Dr. Adrien Katherine Wing to Speak at Mercer Law School


Adrien Wing, Associate Dean for International and Comparative Law Programs and Bessie Dutton Murray Professor of Law at the University of Iowa College of Law, will be visiting Mercer Law School on Feb. 18-19, 2016. On Thursday, Feb. 18, Wing will be the keynote speaker at the Encountering Diversity Dinner and Discussion, which will be held at the Mercer University Center in the President's Dining Room at 7 pm. Tickets are $20 for faculty, alumni and friends. For more information about the event and to buy a ticket, visit http://encounteringdiversitydinner.eventbrite.com.

In addition, Dean Wing will be speaking at the Law School on Friday, Feb. 19, as part of a CLE entitled “Encountering Diversity – A Look Into Critical Race Feminism: Should the Law Consider Both Race and Gender?” The cost of the CLE is $25 at the door, which includes 1 CLE Hour and 1 Ethics Hour.

Discounted tickets are available for those who wish to attend both the dinner and the CLE. Please contact Natalie Sundeen or visit the Mercer Law CLE website here for additional information.

Prior to joining the University of Iowa College of Law faculty in 1987, Dean Wing spent five years in private practice in New York City specializing in international law issues regarding Africa, the Middle East and Latin America. She also served as a representative to the United Nations for the National Conference of Black Lawyers. After receiving her Bachelor of Arts degree from Princeton with high honors in 1978, Dean Wing earned her Master of Arts degree in African studies from UCLA in 1979. She obtained her Doctorate of Jurisprudence degree in 1982 from Stanford Law School, and was awarded the Stanford African Student Association Prize. While in law school, she served as an editor of the Stanford Journal of International Law, as an intern with the United Nations Council on Namibia, and as Southern Africa Task Force Director of the National Black Law Students Association.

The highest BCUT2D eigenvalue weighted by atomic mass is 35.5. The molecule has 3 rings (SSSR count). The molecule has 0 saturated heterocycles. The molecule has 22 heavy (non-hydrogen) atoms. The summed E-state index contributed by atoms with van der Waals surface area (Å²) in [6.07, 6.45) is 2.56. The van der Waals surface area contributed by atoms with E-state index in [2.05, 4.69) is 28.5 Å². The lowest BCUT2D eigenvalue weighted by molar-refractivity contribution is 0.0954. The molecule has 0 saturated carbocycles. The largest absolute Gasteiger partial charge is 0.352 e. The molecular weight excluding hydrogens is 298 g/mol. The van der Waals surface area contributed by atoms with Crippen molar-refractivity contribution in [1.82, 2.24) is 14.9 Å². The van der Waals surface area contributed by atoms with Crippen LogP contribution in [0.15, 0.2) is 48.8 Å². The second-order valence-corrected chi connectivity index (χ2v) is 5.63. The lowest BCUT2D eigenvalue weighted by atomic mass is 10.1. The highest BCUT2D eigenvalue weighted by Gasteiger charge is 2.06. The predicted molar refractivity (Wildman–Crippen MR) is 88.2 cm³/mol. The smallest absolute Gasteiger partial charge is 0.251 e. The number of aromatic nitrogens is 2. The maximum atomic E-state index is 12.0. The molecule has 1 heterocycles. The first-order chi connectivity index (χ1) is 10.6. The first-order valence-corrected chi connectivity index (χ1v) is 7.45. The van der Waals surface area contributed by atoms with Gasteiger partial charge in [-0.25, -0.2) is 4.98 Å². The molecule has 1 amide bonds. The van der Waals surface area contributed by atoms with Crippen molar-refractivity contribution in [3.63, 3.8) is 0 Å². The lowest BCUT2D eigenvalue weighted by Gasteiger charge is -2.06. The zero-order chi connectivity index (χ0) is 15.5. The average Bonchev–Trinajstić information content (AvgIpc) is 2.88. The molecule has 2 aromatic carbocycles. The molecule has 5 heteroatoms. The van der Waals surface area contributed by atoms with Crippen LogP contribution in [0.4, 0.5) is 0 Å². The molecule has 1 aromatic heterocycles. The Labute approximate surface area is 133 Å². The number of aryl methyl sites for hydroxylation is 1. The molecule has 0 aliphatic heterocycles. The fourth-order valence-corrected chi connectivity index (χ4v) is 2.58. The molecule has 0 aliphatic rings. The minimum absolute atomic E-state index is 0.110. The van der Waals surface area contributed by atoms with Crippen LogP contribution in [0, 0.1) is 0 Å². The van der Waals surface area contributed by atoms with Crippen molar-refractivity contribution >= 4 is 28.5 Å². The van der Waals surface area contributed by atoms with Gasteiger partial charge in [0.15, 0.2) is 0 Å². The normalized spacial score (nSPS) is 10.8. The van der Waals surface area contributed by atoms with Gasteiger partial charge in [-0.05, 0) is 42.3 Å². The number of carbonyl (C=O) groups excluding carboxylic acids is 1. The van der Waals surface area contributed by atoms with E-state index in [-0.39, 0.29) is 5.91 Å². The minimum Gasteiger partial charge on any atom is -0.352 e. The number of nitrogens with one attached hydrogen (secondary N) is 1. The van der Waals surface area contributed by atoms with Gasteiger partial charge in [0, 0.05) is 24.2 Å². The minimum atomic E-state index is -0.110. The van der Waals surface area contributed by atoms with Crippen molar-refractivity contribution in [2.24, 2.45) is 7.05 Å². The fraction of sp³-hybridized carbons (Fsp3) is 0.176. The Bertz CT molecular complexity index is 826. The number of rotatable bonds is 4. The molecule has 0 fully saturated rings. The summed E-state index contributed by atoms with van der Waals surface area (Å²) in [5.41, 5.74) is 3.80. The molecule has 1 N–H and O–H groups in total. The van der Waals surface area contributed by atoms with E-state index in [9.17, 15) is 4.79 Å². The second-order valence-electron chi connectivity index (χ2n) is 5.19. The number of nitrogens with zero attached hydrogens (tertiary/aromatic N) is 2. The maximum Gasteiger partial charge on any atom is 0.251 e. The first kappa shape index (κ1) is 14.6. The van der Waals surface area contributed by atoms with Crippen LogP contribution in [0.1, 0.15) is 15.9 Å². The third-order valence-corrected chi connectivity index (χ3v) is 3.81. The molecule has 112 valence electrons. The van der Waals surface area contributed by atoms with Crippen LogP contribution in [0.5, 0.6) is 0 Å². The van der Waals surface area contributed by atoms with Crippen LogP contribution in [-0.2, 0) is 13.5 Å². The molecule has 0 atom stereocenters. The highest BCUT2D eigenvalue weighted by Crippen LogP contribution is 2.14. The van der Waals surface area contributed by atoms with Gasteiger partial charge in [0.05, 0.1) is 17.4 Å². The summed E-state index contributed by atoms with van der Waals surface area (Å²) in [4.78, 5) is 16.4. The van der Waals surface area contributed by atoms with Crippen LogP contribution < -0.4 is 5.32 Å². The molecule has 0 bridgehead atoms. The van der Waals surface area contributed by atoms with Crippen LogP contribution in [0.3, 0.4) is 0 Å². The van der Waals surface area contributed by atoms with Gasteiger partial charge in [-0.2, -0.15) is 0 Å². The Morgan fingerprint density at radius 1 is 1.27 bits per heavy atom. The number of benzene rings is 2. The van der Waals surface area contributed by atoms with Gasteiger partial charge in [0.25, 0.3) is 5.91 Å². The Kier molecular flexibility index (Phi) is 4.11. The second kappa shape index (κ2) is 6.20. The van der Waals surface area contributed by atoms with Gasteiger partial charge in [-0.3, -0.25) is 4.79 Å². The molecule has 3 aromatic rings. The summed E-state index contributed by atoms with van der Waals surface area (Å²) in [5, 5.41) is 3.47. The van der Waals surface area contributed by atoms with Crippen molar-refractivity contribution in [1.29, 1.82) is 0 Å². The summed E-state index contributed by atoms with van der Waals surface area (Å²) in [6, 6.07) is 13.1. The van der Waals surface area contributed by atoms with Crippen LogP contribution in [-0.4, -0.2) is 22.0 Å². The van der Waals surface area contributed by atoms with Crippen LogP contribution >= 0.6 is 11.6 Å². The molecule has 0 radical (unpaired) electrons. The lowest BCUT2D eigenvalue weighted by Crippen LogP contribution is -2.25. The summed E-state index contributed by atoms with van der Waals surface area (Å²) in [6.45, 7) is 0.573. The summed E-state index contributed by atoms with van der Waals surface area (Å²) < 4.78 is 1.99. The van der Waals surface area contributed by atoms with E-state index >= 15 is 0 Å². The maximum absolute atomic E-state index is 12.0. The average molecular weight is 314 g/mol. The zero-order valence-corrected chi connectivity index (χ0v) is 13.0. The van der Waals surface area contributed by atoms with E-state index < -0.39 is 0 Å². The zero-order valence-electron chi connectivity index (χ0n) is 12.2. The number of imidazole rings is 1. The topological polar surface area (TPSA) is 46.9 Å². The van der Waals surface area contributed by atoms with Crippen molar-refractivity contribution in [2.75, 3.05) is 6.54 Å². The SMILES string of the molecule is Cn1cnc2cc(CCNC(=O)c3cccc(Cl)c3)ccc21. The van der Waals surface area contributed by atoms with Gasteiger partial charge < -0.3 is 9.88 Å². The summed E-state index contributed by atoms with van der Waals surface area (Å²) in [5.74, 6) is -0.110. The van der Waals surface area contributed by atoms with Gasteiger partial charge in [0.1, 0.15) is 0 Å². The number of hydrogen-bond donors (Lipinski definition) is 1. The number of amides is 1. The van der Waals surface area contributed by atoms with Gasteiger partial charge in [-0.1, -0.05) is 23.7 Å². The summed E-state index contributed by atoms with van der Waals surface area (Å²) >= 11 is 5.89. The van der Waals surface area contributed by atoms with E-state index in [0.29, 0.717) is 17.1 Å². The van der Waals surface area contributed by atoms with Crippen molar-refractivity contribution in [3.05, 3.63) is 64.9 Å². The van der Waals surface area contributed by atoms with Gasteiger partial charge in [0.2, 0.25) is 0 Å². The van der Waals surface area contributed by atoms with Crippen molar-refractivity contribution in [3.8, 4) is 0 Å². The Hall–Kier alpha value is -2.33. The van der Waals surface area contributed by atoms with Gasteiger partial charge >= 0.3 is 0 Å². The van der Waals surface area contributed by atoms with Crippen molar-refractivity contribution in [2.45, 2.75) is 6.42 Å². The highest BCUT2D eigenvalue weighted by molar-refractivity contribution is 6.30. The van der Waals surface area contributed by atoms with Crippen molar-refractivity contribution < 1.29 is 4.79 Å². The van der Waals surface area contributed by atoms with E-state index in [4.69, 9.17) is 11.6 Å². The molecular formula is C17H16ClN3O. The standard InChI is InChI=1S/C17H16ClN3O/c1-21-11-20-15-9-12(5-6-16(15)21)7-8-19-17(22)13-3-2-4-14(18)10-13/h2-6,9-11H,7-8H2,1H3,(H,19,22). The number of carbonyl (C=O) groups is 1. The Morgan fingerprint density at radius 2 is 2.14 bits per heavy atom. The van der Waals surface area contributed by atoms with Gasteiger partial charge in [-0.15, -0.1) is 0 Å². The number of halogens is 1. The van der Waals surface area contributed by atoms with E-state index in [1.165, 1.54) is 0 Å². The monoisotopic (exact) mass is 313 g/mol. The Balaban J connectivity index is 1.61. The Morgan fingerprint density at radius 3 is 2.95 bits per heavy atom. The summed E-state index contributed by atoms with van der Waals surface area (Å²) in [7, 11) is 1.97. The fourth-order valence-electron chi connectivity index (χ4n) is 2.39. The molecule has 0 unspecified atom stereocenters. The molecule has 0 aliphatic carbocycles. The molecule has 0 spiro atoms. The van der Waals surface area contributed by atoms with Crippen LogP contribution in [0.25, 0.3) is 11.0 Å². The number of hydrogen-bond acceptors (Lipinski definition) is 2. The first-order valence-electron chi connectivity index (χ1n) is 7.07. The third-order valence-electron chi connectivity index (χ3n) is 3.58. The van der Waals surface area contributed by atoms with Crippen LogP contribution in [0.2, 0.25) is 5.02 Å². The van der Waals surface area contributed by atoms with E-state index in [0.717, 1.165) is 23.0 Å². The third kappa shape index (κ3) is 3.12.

Dean Wing has advised the founding fathers and mothers on three constitutions: South Africa, Palestine, and Rwanda. She organized an election-observer delegation to South Africa, and taught at the University of Western Cape for six summers. She also advised the Eritrean Ministry of Justice on human rights treaties. She was the first African American woman ever to be tenured at the University of Iowa College of Law, and has served as a mentor, educator and role model for students there for close to 30 years.